# Clarification on R, I, and J type Instruction formats in MIPS

I would like some clarification on some concepts of register types, to know if I understand it correctly.

If I had a 32-bit CPU.

Would that mean that the max number of operations that can be executed by the CPU be: $$3\times2^{6} = 192$$

Also, would the number of registers in the CPU be:$$2^{5} = 32$$

Which would then make the main memory be: $$32 \times 4bits = 64 bits = 8bytes$$

Finally, the maximum size of the target address of the J-type would be:$$2^{26}$$

Would that mean that the max number of operations that can be executed by the CPU be: $3\cdot 2^6 = 192$

Not quite. The CPU needs to be able to distinguish whether an instruction is an R, I, or J type instruction from the opcode, so the number of opcodes is just $2^6=64$. However, the R type instructions also contain the 6 bit funct field which acts as another opcode field for the R type instructions. R type instructions always have an opcode field of 000000, so your total number of instructions is $2^6-1 + 2^6=127$, because you have $2^6$ opcode encodings, but you use one to select the R type instruction, where you then have $2^6$ more instructions from the funct field.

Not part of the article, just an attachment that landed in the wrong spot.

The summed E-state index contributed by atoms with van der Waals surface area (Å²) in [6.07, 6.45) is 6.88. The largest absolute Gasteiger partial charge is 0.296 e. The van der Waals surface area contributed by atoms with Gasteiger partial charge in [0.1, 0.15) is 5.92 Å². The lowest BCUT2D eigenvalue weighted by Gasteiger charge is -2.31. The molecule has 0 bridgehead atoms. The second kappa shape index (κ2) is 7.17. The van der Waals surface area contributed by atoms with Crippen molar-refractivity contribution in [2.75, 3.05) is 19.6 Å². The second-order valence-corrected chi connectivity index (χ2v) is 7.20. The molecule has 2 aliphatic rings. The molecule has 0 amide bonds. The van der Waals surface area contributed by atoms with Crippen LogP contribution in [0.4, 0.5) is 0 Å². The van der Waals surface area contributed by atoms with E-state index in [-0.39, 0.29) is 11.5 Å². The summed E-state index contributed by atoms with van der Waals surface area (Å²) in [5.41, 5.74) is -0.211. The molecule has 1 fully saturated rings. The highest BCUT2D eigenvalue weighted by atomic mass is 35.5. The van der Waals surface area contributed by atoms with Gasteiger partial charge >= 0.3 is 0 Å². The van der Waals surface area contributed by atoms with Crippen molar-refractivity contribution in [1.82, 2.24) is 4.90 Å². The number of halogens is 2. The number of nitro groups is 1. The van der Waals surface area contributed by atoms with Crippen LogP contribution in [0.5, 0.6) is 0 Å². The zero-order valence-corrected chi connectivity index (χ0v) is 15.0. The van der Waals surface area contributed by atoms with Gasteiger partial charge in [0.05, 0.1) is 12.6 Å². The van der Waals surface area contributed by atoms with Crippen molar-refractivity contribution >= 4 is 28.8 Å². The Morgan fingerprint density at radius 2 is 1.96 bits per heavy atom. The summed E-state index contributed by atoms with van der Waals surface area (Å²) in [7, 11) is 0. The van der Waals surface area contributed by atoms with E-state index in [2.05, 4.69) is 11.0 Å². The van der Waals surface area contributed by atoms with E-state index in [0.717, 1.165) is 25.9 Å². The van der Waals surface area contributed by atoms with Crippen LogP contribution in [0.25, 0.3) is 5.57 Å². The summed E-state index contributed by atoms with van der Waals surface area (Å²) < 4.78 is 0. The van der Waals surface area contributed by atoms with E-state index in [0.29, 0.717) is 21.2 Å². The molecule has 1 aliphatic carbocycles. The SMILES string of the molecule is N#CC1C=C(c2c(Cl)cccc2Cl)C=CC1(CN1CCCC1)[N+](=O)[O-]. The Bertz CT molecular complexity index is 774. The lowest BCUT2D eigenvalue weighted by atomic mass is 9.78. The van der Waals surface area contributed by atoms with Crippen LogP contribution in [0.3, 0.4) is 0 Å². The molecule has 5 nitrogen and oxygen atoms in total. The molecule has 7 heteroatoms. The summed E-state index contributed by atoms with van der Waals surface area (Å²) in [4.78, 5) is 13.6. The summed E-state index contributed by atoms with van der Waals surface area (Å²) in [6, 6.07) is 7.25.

Also, would the number of registers in the CPU be: $2^5=32$

Yep, MIPS has 32 registers.

Which would then make the main memory be: $32×4bits=64bits=8bytes$

I'm not sure how you're getting this. The (maximum) size of main memory depends on how many bits are in an address * the smallest addressable unit. MIPS has 32 bit addresses (that's what a 32 bit cpu usually means), and the smallest addressable unit is 1 byte. That means the maximum amount of memory is $$2^{32}bytes = 4,294,967,296bytes = 4GiB$$

But how do you use a 32 bit address if there's only 5 bits per field in an instruction? MIPS is a Load-Store architecture, which means most instructions only interact with registers, and only load and store instructions can access memory. So for example, say I want to add 5 to the int stored at address 0x14859868:

lui $8, 0x1485 # load upper 16 bits into register 8 ori$8, $8, 0x9868 # load lower 16 bits into register 8 lw$9, 0($8) # load register 9 with the contents of memory at 0x14859868 addi$9, $9, 5 # add 5 to the number in register 9 sw$9, 0($8) # store the contents or register 9 to # the memory pointed to by register 8  Instead of specifying the address directly, I load the address into a register ($8) and use it as a pointer to access the memory.